WASHINGTON, June 10 (UPI) -- Covering the presidential nominating politics for members of the press corps used to mean tramping through the snows of Iowa and New Hampshire. They will still do that, but this year some lucky members of the Washington press corps will be given assignments more to their liking.
Those states will still be important, but covering the machinations of the Democrat presidential campaign is more a crosstown venture than ever before for the press corps because of the effort put forth by statehood activists in Washington, D.C., to establish a presidential primary that will become first in the nation. Reporters can attend a candidate's appearance in Washington's heavily African-American Northeast section and still be back home in time for bed in their predominantly white, Northwest Washington homes.
Washington is a city that presents an interesting contrast to Iowa and New Hampshire; it has a Democrat electorate composed of key elements of the modern Democrat coalition -- blacks, Hispanics, and highly educated "new class" whites -- who are much less present in the Iowa and New Hampshire electorates. But it skews the city electorate well to the left of the party overall, and way, way to the left of the nation.
Conventional wisdom held that this primary would provide a strong boost to the candidacy of the Rev. Al Sharpton. It is unlikely that Sharpton will be able to win many other -- if any -- primary contests, but this initial win could provide a big boost to his ambitions, perhaps putting him in the running for a Cabinet post and possibly even consideration for the vice presidential slot.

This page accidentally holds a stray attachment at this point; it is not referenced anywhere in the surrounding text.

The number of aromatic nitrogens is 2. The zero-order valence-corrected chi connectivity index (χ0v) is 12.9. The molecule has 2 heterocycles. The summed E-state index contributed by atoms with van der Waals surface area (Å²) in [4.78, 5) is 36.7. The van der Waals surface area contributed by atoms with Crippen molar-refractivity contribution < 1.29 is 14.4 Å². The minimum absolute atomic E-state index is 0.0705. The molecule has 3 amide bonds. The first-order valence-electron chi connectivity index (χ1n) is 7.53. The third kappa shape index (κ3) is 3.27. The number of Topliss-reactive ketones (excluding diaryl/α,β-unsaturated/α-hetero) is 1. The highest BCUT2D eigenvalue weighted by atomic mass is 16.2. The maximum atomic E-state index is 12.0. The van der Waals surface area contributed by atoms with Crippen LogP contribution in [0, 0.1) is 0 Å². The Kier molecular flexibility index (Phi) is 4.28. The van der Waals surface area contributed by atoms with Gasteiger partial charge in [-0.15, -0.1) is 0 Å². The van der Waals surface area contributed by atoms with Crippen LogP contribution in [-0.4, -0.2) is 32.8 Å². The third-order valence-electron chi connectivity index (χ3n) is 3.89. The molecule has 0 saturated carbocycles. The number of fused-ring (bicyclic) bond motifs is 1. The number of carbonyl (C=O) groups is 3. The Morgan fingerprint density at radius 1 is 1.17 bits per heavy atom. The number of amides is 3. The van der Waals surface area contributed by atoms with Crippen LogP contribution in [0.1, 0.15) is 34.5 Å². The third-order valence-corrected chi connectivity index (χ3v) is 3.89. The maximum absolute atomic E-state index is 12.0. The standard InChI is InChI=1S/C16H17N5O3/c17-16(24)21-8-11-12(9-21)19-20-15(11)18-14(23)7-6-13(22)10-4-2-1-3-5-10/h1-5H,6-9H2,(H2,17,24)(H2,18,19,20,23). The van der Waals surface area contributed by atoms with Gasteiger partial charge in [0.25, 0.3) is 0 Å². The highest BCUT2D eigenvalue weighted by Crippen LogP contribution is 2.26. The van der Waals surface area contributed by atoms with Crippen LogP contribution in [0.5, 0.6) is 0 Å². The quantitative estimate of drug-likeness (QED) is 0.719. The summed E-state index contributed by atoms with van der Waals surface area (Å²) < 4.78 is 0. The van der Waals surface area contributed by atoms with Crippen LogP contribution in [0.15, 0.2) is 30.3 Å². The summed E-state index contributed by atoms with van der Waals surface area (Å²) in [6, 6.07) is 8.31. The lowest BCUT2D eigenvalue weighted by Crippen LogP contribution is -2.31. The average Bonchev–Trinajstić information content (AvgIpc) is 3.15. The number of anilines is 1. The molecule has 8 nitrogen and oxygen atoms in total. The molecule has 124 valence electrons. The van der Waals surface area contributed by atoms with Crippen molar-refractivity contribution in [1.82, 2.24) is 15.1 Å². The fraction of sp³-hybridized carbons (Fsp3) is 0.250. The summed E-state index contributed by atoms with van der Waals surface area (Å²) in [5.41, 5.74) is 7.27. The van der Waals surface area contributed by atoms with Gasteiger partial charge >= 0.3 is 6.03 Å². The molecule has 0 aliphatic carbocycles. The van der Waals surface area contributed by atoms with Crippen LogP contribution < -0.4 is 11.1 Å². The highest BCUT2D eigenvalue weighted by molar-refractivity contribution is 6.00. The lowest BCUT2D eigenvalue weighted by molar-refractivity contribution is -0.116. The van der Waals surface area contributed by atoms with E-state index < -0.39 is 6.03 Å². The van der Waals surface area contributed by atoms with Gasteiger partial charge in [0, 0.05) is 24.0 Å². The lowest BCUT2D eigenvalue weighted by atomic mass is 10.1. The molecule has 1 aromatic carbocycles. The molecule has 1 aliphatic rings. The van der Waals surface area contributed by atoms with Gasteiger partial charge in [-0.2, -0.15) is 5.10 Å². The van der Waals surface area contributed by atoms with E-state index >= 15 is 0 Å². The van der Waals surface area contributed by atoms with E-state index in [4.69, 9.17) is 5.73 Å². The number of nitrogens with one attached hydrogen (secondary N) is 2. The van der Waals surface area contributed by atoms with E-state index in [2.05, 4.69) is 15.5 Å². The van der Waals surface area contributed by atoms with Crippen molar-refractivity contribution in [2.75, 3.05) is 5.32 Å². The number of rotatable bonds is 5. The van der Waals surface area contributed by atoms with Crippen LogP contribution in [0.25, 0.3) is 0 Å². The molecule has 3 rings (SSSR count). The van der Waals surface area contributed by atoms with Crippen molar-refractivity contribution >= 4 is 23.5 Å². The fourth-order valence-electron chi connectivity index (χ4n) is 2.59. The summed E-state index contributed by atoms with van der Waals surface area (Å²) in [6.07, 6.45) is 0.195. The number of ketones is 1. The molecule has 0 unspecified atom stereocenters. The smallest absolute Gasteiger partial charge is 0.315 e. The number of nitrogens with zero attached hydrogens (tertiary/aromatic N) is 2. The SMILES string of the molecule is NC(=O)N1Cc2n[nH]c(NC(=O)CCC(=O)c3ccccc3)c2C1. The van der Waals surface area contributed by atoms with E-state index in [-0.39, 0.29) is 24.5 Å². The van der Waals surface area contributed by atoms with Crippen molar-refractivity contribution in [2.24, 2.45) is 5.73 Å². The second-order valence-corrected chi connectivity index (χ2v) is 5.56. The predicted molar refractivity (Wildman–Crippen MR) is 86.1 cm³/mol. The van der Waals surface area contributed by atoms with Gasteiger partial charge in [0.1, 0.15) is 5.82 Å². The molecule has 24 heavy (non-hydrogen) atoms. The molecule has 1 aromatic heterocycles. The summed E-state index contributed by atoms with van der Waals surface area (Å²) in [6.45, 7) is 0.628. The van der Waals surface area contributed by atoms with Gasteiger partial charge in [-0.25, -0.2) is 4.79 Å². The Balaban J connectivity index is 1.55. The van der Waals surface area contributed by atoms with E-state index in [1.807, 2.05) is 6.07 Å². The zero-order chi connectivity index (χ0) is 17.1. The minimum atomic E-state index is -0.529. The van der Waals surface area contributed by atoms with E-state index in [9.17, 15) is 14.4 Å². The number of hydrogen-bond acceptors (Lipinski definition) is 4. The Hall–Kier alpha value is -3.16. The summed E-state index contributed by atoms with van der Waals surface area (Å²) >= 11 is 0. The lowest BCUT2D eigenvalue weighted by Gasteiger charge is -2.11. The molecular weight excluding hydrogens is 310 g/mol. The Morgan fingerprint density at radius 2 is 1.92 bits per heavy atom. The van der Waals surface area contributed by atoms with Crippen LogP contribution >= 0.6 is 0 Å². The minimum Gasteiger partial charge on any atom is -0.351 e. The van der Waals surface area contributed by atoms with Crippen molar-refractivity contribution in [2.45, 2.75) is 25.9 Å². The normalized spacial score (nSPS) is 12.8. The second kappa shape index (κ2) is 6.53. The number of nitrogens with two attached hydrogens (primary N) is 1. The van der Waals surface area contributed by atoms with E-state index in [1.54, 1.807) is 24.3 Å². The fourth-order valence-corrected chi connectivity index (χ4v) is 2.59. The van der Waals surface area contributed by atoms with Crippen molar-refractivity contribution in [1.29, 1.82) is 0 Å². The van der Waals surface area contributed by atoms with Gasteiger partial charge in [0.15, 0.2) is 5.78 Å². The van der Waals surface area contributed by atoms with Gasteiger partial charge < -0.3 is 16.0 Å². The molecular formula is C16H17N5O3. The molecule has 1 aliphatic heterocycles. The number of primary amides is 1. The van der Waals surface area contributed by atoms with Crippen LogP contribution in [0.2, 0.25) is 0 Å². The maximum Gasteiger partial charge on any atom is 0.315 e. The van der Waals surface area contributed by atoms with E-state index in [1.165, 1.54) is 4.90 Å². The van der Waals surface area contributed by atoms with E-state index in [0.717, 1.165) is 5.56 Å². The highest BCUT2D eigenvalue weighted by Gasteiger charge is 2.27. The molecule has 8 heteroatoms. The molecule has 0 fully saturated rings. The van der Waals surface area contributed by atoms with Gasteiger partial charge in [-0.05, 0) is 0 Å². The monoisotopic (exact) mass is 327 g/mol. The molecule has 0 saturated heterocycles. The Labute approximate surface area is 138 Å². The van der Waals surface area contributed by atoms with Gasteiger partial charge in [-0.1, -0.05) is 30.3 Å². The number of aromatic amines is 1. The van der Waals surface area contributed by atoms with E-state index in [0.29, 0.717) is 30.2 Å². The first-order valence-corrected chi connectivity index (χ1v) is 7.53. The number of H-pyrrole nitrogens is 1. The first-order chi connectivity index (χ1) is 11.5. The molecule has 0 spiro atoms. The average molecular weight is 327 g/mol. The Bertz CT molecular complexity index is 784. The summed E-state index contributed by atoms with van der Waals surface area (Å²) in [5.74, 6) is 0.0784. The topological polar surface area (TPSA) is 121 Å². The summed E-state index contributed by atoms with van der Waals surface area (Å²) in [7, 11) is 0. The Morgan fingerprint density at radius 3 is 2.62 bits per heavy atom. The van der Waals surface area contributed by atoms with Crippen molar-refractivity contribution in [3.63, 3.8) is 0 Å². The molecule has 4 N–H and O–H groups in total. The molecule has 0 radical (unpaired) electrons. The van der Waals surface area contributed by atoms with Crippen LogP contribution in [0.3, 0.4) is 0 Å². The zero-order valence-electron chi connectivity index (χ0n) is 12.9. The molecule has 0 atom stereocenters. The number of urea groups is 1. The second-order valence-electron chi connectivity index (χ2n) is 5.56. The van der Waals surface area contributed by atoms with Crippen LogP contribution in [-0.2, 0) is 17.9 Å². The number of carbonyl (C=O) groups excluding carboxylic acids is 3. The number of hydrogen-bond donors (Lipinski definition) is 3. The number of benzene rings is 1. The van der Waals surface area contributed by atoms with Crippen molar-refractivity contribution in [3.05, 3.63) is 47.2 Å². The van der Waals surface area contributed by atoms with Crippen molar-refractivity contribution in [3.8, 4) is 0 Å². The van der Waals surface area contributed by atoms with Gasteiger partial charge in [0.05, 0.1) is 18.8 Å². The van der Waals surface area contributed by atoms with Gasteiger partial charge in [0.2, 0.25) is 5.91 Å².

But Sharpton is no shoo-in. When the Rev. Jesse Jackson ran in 1984, he had been the beneficiary of a largely favorable press that did not scrutinize his words and deeds in the same manner that he received later on. His derogatory reference to New York as "Hymietown" proved costly to his reputation within the Jewish community but did not dampen his support from the black community. Sharpton starts the race as a more polarizing figure.
At this point, there is also former U.S. Sen. Carol Moseley Braun, D-Ill., to contend with. As a black woman and feminist, her candidacy has the potential to slice into Sharpton's vote, perhaps even siphoning off some white feminists as well. As someone who has held public office, she offers more credibility as an aspirant for national office than Sharpton, although she, too, brings personal baggage. At this point, Moseley Braun's potential may exceed her ability to realize it because she recently pleaded with EMILY's List to support her financially. If they don't, Moseley Braun said, the odds are she will have to drop out.
If both Sharpton and Moseley Braun are still in the race by the time the Washington primary is held, the black vote may well be split, paving the way for a white candidate to win.
It is important to realize that general election exit poll data shows Democratic candidates receiving the overwhelming majority of the black vote, creating an understandable but superficial impression that the vote should be thought of in monolithic terms. However, factors such as class, education, generation and gender can be important dividing points within the black electorate, particularly in primary elections.
Some blacks, most likely not a majority, but particularly those in the middle and upper classes, may opt to support one of the white Democrats, viewing them to be more electorally viable and credible choices than either Moseley Braun or Sharpton, whose candidacies are clearly considered to be symbolic ones, at least by the news media.
It remains to be seen whether "it's our turn" appeals by Sharpton or Moseley Braun will have the same powerful resonance that they did in 1984 in Jackson's galvanizing campaign.